3 min

Canadian coroners to examine link between sexual orientation and suicide

Ottawa service providers recognize queer teens at greater risk for self-harm

Suicide is the number two cause of death for Canadians between the ages of 10 and 24. The Ottawa-Carleton District School Board and Community Suicide Prevention Network are working to prevent suicides among queer and trans teens.
Canada’s coroners are debating instituting protocols to record data on the suicides of queer and trans teenagers.

Dr Dirk Huyer, regional supervising coroner for the Guelph branch of the Office of the Chief Coroner and chair of the Pediatric Death Review Committee, says that since queer and trans youth are at greater risk of self-harm, coroners should evaluate whether issues regarding their sexual orientation or gender identity play a part in their actions.

Presently, data regarding the sexual orientation or gender identity of youth who commit suicide is not recorded. Huyer says a draft protocol is being debated by the country’s coroners but could not yet provide Xtra with a copy of the protocol.

“Once we know whether that is in fact involved in our deaths, then we can inform other experts in our area and hopefully provide better data to enhance the prevention approaches,” he says.

Corrine Davison says she would welcome the information. The instructional coach for the Ottawa-Carleton District School Board’s (OCDSB) inclusive, safe and caring program, says the school board is aware that queer and trans youth are at a greater risk for self-harm.

The OCDSB annually stages the Rainbow Youth Forum, where high school students and educators can attend a variety of workshops focused on diversity. Last year’s forum included a workshop on recognizing when someone is suicidal.

“We are responding to the issues. We’ve expanded because we realize we need to,” Davison says. “The goal is to move towards creating safer environments. Educators are becoming more aware of the signs to look for. This is a vulnerable population.”

Although the forum is only one event held once a year, the OCDSB recognizes that “we need more GLBTQ resources in our schools” every day of the year, Davison says.

The coroners proposed protocol would be beneficial to the OCDSB, Davidson says, as it would provide data that could augment their education tactics.

“Hopefully [the data from the protocol] will result in increased awareness of what the needs are for the GLBTQ population,” Davison says.

Davison is also preparing a collection of queer-positive books to send to schools throughout the region to ensure students can access more information.

“A lot of these teachers really don’t even know how to address it because they don’t even have books -and the books that they do have touch on same-sex heads of households,” Davison says. “There needed to be expanded resources.

“For teachers that are less than comfortable sharing with their language they can put these books around their rooms. And then kids can then pick up those books. For the kids that it is important to, they will find those books,” she says.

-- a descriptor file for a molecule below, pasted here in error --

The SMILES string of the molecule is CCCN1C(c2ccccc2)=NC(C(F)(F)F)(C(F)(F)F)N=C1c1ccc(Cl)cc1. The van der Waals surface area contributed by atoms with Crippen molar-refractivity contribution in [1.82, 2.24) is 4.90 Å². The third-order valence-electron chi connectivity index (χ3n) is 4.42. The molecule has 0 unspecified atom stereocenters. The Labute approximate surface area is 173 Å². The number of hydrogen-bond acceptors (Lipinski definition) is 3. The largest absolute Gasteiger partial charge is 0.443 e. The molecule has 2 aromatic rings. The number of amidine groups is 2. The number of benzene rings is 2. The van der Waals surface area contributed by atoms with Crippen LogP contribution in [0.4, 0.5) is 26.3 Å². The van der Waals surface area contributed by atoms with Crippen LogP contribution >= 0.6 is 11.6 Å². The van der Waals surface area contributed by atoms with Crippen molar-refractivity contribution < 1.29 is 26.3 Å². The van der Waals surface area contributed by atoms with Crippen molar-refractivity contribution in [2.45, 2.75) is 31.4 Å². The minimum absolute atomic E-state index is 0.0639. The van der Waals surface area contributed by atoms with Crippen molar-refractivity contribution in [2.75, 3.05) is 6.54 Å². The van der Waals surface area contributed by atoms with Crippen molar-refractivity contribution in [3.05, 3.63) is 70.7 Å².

Davison says she “strongly believes” initiatives like the Rainbow Youth Forum are making a difference.

“Is there work to be done? Absolutely, because one suicide is too much,” Davison says.

Last year, representatives from service providers across the city created the Community Suicide Prevention Network (CSPN).

“The intention was that we all recognize that suicide is the second leading cause of death for those young people between the ages of 10 and 24 in Canada,” says Youth Services Bureau executive director Joanne Lowe. “Ottawa is no different.”

“There’s always an impulse to attribute the tragedy to one issue or circumstance but the reality is that suicide is very complex,” she says. “In order to prevent it and respond to it, we felt it required a more collaborative and comprehensive kind of response.”

Preventing suicides within the queer and trans community is a top priority for the CSPN, Lowe says. The network is currently working to establish a resiliency building initiative in partnership with Ottawa-area school boards specifically tailored to queer and trans youth, she says.

Based on the “Sources of Strength” model, the program will build on existing partnerships that are already in place in schools and with mental health agencies and organizations.

“What we conceived of is building on the existing trainings of teachers, parents and youth. Our hope is that that will bring a capacity to better assess suicide risk and provide support to youth in general. The training about the LGBTTQ issues is intended to promote an understanding of some of the negative impacts of homophobia on or in a school environment for all the youth in the school,” Lowe explains.

Since gay student Jamie Hubley’s suicide in Kanata in 2011, Lowe says Hubley’s family “has been very generous with their time to work with YSB and other organizations to raise awareness to promote better access to preventative mental health services, for not only LGBTTQ youth but for all youth in general.”

The CSPN has also established a research action area, or working group, which is actively reviewing the current research related to youth suicide and prevention strategies.

Lowe says the coroners protocols “might not be necessary to track this correlation [between a being queer or trans youth and self-harm] as the evidence appears to be present.”

But Lowe agrees with Davison that suicide is one too many.

“We were all very saddened [by Hubley’s death.] It’s a tragedy that touched everybody in a particular way,” Lowe says.